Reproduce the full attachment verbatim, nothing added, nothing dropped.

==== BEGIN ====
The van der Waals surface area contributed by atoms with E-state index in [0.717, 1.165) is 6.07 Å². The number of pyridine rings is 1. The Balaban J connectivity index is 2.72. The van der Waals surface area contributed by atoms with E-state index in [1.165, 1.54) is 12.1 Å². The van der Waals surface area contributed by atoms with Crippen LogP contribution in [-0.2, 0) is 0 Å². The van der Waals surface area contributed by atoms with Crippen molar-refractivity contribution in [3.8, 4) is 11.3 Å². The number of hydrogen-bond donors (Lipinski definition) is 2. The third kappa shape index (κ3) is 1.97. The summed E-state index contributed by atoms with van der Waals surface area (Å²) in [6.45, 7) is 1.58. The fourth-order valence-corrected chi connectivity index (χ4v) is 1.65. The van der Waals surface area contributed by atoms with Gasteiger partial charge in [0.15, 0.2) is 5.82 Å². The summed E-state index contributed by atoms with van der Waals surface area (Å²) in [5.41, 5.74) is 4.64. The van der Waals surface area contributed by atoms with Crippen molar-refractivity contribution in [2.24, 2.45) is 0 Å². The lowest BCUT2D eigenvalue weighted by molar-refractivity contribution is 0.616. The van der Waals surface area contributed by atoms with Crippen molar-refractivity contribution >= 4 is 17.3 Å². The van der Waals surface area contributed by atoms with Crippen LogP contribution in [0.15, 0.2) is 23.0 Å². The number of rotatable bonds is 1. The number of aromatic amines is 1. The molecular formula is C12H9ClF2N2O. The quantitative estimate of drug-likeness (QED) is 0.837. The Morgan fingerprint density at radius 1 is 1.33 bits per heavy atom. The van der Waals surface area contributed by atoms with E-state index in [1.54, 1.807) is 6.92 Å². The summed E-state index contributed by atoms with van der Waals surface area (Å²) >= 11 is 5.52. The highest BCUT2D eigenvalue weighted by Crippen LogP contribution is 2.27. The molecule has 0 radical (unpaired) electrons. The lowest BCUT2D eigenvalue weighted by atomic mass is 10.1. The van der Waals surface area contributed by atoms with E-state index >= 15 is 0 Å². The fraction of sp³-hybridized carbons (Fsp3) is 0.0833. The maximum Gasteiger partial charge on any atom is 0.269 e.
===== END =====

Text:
The van der Waals surface area contributed by atoms with E-state index in [0.717, 1.165) is 6.07 Å². The number of pyridine rings is 1. The Balaban J connectivity index is 2.72. The van der Waals surface area contributed by atoms with E-state index in [1.165, 1.54) is 12.1 Å². The van der Waals surface area contributed by atoms with Crippen LogP contribution in [-0.2, 0) is 0 Å². The van der Waals surface area contributed by atoms with Crippen molar-refractivity contribution in [3.8, 4) is 11.3 Å². The number of hydrogen-bond donors (Lipinski definition) is 2. The third kappa shape index (κ3) is 1.97. The summed E-state index contributed by atoms with van der Waals surface area (Å²) in [6.45, 7) is 1.58. The fourth-order valence-corrected chi connectivity index (χ4v) is 1.65. The van der Waals surface area contributed by atoms with Gasteiger partial charge in [0.15, 0.2) is 5.82 Å². The summed E-state index contributed by atoms with van der Waals surface area (Å²) in [5.41, 5.74) is 4.64. The van der Waals surface area contributed by atoms with Crippen molar-refractivity contribution in [2.24, 2.45) is 0 Å². The lowest BCUT2D eigenvalue weighted by molar-refractivity contribution is 0.616. The van der Waals surface area contributed by atoms with Crippen molar-refractivity contribution >= 4 is 17.3 Å². The van der Waals surface area contributed by atoms with Crippen LogP contribution in [0.15, 0.2) is 23.0 Å². The number of rotatable bonds is 1. The number of aromatic amines is 1. The molecular formula is C12H9ClF2N2O. The quantitative estimate of drug-likeness (QED) is 0.837. The Morgan fingerprint density at radius 1 is 1.33 bits per heavy atom. The van der Waals surface area contributed by atoms with E-state index in [1.54, 1.807) is 6.92 Å². The summed E-state index contributed by atoms with van der Waals surface area (Å²) >= 11 is 5.52. The highest BCUT2D eigenvalue weighted by Crippen LogP contribution is 2.27. The molecule has 0 radical (unpaired) electrons. The lowest BCUT2D eigenvalue weighted by atomic mass is 10.1. The van der Waals surface area contributed by atoms with E-state index >= 15 is 0 Å². The fraction of sp³-hybridized carbons (Fsp3) is 0.0833. The maximum Gasteiger partial charge on any atom is 0.269 e.